Basketball Ireland CEO Bernard O'Byrne resigns after "extremely ill-judged" Raheem Sterling post
O'Byrne said he is "deeply apologetic over the hurt caused" by his remark.
Bernard O’Byrne has stepped down from his role as CEO and Secretary General of Basketball Ireland "with immediate effect" over a social media post made in the wake of England’s victory over Denmark in the Euro 2020 semi-final.
He posted the comment on Facebook following a penalty decision involving Raheem Sterling.
Under a BBC News post on Facebook titled ‘Should it have been a penalty for England against Denmark?’, O’Byrne, who is also a former CEO of the FAI, commented ‘BLACK DIVES MATTER’, a comment which has since been deleted.
A statement on Basketball Ireland's website regarding O'Byrne's departure reads: "The joint decision has been made by Mr. O’Byrne and the Basketball Ireland Board, to help the organisation move forward following a recent social media post by Mr. O’Byrne from a personal account.
O’Byrne said: “While I am hugely disappointed that this is how my decade with Basketball Ireland has ended, I understand that stepping down is in the best interests of the sport.
"I am deeply apologetic over the hurt caused by my remark and I am fully cognisant of the struggles with discrimination that many people are having to deal with in day-to-day life.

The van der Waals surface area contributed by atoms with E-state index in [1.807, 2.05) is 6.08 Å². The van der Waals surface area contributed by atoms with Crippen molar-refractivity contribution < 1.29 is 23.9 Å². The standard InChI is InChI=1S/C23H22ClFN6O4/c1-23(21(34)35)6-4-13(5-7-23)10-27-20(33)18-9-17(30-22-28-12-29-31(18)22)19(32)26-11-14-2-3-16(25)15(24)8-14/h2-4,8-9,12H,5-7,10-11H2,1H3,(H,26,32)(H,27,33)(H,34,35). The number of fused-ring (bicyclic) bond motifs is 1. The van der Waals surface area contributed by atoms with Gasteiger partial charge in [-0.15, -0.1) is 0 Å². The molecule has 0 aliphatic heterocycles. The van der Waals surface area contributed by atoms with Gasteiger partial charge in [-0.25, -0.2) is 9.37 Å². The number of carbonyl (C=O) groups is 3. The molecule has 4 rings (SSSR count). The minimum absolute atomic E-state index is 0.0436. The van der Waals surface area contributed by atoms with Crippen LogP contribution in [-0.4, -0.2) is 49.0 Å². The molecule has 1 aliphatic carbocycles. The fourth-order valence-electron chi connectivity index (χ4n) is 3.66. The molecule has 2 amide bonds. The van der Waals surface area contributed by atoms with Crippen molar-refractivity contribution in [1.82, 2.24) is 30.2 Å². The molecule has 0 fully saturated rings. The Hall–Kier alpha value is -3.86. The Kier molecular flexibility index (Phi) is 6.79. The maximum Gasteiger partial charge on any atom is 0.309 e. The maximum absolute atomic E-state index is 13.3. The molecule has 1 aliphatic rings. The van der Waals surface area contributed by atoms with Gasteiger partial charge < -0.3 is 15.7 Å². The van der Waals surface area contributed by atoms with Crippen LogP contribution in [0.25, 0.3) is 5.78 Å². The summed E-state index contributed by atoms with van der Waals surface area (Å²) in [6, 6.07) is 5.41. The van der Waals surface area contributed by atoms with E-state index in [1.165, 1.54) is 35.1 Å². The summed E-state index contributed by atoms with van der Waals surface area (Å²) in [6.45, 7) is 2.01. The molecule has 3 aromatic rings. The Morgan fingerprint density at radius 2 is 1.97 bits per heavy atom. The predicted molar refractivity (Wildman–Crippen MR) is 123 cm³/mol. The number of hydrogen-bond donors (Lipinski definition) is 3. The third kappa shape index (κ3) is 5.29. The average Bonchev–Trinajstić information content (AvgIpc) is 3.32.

"My comment was an off-the-cuff, extremely ill-judged attempt at humour based on wordplay only, that was never intended to be racially insensitive or make light of organisations which have done so much to help raise awareness of inclusion and discrimination.
“I wish the Basketball Ireland community the very best for the future and hope they continue the impressive work and achievements that I have had the honour to assist with during the last 10 years.”
Basketball Ireland chairman Paul McDevitt said he is "very disappointed" O'Byrne was retiring under these circumstances.
"We know that the basketball community and beyond has felt particularly let down over the last few days and we will continue to listen to and address any concerns that are raised. Basketball Ireland takes a zero tolerance stance on any form of discrimination, and diversity and inclusion are key pillars in our sport," McDevitt said.
“Bernard’s comment on social media was unacceptable. It has subsequently cast him in an unfavourable light, which is very unfortunate as over the last decade he has been a driving force within the basketball community in Ireland in addressing bullying and negative attitudes regarding gender, sexuality and race.
"His brief lapse in judgement does not reflect the person I know, nor Basketball Ireland as an organisation.”
O’Byrne joined Basketball Ireland in 2011. During his tenure, he helped clear the organisation’s legacy debt of €1.2m.
In the last five years playing membership has increased by 66% to over 30,000 in 227 clubs, while more than 800 schools now participate in the sport.